Take a picture of a playdough circuit you created and post it to the discussion page. What did you like about this experience? How would you modify or use this experience for learners in the classroom? What might you like to try next?
I made the dough last January and used it primarily with primaries. We combined LittleBIts ( motors, power source), alligator clips, and LET lights to see what we could make happen. We also sometimes use dough with lego and littlebits as the connecting material.
I was impressed when I first came across Squishy Circuits and like the St.Thomas crew love how little hands can use it so easily but also love the fascination of the big kids as they light up little creature's eye balls and such.
Thanks again Melanie for a good collection of resources- I can see sharing links with teachers to get them thinking about possibilities...
Squishy circuits have taught me so much about electrical currents and electricity. I had to install a new light and as I was doing it I thought about how the wiring is similar to the squishy circuits. Next I would try to see how insulation play dough would work. As a note, I used store bought play dough which conducted well.
In learning about squishy circuits, I came across copper tape. Apparently it works similar to the play dough. My hope this year with one class is to have them draw a creature from a story. I want to use the led lights for eyes and and then use the copper tape and a watch battery on the back to light up the creature. A nice mini lesson on electricity would begin the activity.
Have you heard of Chibitronics, Matt? It's a copper tape/sticker kit - a bit expensive, but fun.
Did you buy the Squishy Circuits kit?
I will be purchasing a set or two in the fall along with some Makey Makey sets. My principal is a big fan of STEM and will spend the money to encourage it. I actually got the squishy circuit from the Ontario Library Association. Members can borrow different kits from them for a few months.
Yes, I applied to borrow a kit - but didn't take it b/c it was the last two weeks in June (that's when I got it). I'm going to get it in September. Might be nice for our Open House in Sept. - to gather interest.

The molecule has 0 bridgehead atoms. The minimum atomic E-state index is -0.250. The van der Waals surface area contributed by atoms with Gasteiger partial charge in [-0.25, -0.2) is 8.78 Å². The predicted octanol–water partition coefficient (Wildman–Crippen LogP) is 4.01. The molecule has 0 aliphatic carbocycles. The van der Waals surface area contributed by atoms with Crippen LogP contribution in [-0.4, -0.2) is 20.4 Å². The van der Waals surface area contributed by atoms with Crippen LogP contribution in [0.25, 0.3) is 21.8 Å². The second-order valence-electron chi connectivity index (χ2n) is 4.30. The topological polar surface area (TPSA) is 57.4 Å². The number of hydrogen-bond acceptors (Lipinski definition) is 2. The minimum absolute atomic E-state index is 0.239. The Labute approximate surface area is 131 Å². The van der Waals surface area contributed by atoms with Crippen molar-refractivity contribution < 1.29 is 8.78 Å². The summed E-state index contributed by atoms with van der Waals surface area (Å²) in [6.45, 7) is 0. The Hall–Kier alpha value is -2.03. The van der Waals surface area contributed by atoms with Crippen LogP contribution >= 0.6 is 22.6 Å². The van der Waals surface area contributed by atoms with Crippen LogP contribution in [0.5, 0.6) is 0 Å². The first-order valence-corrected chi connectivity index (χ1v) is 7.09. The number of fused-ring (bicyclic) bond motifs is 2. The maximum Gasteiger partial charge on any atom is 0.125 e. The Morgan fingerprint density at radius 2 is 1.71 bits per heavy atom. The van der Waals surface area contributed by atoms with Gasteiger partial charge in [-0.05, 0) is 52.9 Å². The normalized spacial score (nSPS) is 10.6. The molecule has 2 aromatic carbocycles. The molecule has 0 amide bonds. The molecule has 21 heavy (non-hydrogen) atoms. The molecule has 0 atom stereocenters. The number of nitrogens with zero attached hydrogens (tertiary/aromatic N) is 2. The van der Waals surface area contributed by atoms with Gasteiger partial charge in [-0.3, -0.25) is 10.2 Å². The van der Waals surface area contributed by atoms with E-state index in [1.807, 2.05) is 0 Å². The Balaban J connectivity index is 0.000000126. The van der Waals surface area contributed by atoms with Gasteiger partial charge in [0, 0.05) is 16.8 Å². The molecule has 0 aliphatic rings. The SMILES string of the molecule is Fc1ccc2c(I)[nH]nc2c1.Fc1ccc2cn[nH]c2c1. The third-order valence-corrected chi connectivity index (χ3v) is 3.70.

My daughters are 12 and 15 and I gave them the lessons for this activity. They tried it this week and had a great time making the dough and then creating the circuits. By the time I came home, they had created sushi circuits and were having a great time lighting things up. Being the mom/educator I asked them lots of questions about how it worked etc... my daughter just completed a grade 9 science unit on electricity and was able to explain the concepts to our whole family. At the end of her explanation she said - "Wow - I really understand that so much better now!" They had a fun and engaging time doing this activity and have asked for more! What more could a mom ask for in the latter part of the summer?
Well done! My daughter just asked if the bottom picture was a target. So glad your daughters found this valuable! Did you get a chance to play?
Of course I played! They did the work and I was able to have fun:) We had a great time learning more about the circuits and how to light up the LEDS.
I loved this activity! I'll tell my girls their sushi was right on target:)
I ran this activity at a science camp with a group of kids aged 6-13 and they all really enjoyed it. When I walked through this activity during training alongside my co-worker, I was super excited and wanted to try out so many different things (e.g. observing what happens to the brightness in series vs. parallel). The kids reacted the same way, trying out lots of ideas and seeing what happens. Even just making the playdough was fun – sticking in LED lights was an added bonus. During my second placement, I taught the Grade 9 electricity unit and found that connecting circuits with multiple wires can get tangled, and make things confusing (especially since circuit diagrams are drawn so linearly). Playdough is a lot more tangible and easily manipulated so I think it could act as a great substitute. I also used the circuit builder Gizmos (electronic simulation program: https://www.explorelearning.com/) and the students found that helpful. Lots of ways to make electricity hands on and interactive!
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